The Giants fell 30-29 to Washington in an end-game collapse that calls to mind images of Matt Dodge. And while this is a game fans would likely want to move on from as quickly as possible — and enjoy their own free weekend — we do need to spend just a bit of time going over what happened.
Let’s take a look at some of the numbers from the game to see what they shed light on.
The Giants’ offense was on the field for 69 plays against Washington, and were in their 11-personnel package for most of those plays.
Sterling Shepard lead the receivers with 64 snaps, with Kenny Golladay tying Saquon Barkley for 58 snaps (Devontae Booker only saw 10 offensive snaps). TE Kyle Rudolph had 49 offensive snaps, and Darius Slayton rounded out the personnel grouping with 39 snaps.
But while Sterling Shepard continues to be the Giants’ best offensive weapon, getting off to a blistering 16 of 19 start for 207 yards and a touchdown in his first two games, Golladay and Slayton have struggled to find traction.
Both Golladay and Slayton continue to have issues separating from defensive backs. Golladay is averaging just 1.3 yards of separation, which is third worst among wide receivers (though 30 teams have yet to play), and is tied for 10th in the NFL with a 50 percent catch rate. Slayton improved his separation rate this week, jumping all the way up to 4.4 yards per route run, but that is undoubtedly impacted by the busted coverage on his would-be touchdown. And speaking of drops, Slayton has only hauled in 6 of 13 targets this year and his 46.15 catch percentage ranks eighth worst in the league.
There’s good news and bad news with regards to rookie receiver Kadarius Toney. In the good news column, he nearly quadrupled his snap count from week one against the Broncos. Toney only saw 5 snaps last week, but was on the field for 19 snaps against Washington. The bad news? Neither he nor the Giants did anything with the opportunity. He didn’t see the ball once as a runner or receiver, though we did see both Sterling Shepard and C.J. Board (6 snaps) get hand-offs, though they only got -9 and 6 yards, respectively.
Daniel Jones had, arguably, the best game of his career against Washington, highlighted by a great pass to Darius Slayton. Jones was also the Giants’ leading rusher for the second week in a row, and currently leads the team in rushing by a 39-yard margin. While Jones was accurate in general, he did get away with some imprecise throws, several times forcing his receivers to adjust to passes which were high, low, or at the fringes of their catch radii.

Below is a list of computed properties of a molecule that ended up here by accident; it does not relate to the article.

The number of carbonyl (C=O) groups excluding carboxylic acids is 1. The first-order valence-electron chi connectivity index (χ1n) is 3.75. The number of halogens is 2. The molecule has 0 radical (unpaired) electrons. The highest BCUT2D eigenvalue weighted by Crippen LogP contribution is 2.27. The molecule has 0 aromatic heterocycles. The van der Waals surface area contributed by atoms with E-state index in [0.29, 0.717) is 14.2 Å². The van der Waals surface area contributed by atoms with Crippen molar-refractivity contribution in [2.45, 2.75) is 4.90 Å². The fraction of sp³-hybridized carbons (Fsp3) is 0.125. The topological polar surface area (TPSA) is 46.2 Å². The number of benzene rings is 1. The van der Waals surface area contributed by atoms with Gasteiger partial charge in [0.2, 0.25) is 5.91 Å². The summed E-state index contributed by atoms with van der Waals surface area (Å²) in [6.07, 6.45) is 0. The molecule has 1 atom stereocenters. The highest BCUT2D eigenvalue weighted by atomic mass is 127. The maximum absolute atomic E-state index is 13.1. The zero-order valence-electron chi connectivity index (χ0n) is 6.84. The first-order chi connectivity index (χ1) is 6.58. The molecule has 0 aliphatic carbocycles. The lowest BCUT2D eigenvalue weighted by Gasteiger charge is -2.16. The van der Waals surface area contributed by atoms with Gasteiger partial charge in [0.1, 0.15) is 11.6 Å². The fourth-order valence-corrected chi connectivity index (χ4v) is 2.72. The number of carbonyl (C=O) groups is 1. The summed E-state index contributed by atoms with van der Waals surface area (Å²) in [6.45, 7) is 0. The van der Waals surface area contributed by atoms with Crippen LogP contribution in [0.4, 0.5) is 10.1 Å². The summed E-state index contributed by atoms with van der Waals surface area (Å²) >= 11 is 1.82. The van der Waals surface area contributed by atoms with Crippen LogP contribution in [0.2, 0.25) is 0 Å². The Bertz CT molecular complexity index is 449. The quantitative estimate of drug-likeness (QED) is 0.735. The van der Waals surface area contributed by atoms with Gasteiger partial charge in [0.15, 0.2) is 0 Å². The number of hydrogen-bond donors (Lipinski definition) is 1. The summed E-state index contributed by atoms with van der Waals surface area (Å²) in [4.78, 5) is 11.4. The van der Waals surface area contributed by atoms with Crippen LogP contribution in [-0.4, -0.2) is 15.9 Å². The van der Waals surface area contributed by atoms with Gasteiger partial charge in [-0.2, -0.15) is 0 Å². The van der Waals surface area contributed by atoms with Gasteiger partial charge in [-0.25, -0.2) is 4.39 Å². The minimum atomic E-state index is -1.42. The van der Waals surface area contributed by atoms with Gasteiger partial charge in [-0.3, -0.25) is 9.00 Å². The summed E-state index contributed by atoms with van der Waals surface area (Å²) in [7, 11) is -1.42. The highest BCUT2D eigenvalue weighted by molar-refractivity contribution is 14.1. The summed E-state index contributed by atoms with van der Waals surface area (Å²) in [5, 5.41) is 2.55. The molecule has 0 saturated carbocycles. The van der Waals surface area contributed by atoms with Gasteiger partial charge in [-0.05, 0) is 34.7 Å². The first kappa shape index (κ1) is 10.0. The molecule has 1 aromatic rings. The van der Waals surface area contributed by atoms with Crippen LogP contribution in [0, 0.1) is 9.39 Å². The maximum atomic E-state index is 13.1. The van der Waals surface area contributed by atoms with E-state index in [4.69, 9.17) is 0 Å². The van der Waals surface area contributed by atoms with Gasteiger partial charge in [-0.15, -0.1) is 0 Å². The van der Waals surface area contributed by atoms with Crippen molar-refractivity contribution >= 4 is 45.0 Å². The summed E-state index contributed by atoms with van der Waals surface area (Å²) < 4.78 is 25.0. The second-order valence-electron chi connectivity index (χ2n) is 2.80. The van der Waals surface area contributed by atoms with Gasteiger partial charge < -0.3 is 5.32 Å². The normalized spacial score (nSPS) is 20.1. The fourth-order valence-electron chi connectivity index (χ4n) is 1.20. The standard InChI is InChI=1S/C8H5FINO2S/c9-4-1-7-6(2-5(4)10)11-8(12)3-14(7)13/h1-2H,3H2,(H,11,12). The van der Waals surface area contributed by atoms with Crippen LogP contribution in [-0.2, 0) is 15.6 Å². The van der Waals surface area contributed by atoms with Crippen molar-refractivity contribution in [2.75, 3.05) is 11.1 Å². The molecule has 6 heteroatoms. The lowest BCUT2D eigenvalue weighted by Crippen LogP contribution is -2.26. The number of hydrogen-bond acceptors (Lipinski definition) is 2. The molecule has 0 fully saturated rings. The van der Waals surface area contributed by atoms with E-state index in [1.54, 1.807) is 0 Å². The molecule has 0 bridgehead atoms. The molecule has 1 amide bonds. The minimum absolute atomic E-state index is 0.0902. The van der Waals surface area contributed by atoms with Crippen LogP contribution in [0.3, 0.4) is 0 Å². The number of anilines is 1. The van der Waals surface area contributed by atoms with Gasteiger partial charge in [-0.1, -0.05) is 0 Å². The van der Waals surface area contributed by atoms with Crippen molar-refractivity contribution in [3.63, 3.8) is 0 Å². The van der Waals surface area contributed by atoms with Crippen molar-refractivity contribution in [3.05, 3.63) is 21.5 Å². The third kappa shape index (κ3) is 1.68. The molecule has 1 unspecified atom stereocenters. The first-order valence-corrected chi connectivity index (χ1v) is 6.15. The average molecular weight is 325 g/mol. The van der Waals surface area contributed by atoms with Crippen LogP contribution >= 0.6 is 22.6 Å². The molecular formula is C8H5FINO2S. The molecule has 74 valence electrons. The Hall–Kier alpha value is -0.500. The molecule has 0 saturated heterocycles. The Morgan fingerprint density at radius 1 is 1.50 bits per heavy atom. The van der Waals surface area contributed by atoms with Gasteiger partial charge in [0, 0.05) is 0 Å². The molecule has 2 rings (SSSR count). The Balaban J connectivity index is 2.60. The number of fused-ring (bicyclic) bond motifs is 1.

Some of that is a part of every quarterback’s game, but the Giants’ pass protection likely played a role as well.
OC Jason Garrett eventually resorted to just about every trick in his playbook to slow down Washington’s pass rush, including quick passes, read-option plays, RPOs, designed quarterback runs, and chipping defenders nearly every play. However, Jones was still saw too much pressure. Per PFF, the Washington defensive front had 17 total QB pressures on 36 dropbacks, nearly triple the Giants’ defensive front’s 6 pressures.
The Giants’ defense was on the field for 71 snaps, with James Bradberry, Adoree Jackson, Logan Ryan, and Blake Martinez playing all of them.
S Jabrill Peppers and iDL Leonard Williams were consistent presences on the field, playing 57 of those 71 snaps. Slot corner Darnay Holmes and EDGE Lorenzo Carter weren’t far behind with 53 snaps.
Interestingly, second year safety Xavier McKinney was the third wheel in the secondary, playing 39 snaps, suggesting the Giants spent a fair amount of time in their dime package.
The rest of the Giants’ defensive front rotated fairly freely throughout the game. DL Dexter Lawrence II saw 46 snaps and EDGE Azeez Ojulari had 45, while LB Tae Crowder got 42 snaps and NT Austin Johnson had 33 snaps.
Johnson seems pretty firmly entrenched as the starting nose tackle, as Danny Shelton only saw 15 snaps.
The Giants’ defense played well on Washington’s first two drives, but their pass rush seemed to evaporate as the first quarter ended. We’ve already talked about the Giants’ struggling pass rush, and their total of 1 sack and 2 QB hits on 46 pass attempts speaks for itself. However, NFL NextGenStats’ visualization shows how comfortable Taylor Heinicke generally was in the pocket.
It helped that Heinicke averaged just 2.44 seconds to throw, but we can’t ignore that the Giants struggled to generate pressure unless rookie RT Sam Cosmi broke down.
DB Julian Love and EDGE-turned-LB Carter Coughlin were primarily special teams players,
We can’t not talk about special teams, and we pretty much have to start with Dexter Lawrence. Lawrence played 15 special teams snaps in addition to his 46 defensive snaps, though I doubt we’d be surprised if that number drops in week three.
In addition to the Giants’ three specialists, K Graham Gano, LS Casey Kreiter, and P Riley Dixon, the Giants had four skill position players who were essentially specialists listed at other positions. Nate Ebner and Keion Crossen each played 28 special teams snaps, while Gary Brightwell and Cullen Gillaspia each played 20 snaps.
Julian Love played 19 special teams snaps in addition to his six defensive snaps, while Carter Coughlin played 28 special teams snaps to just two defensive snaps.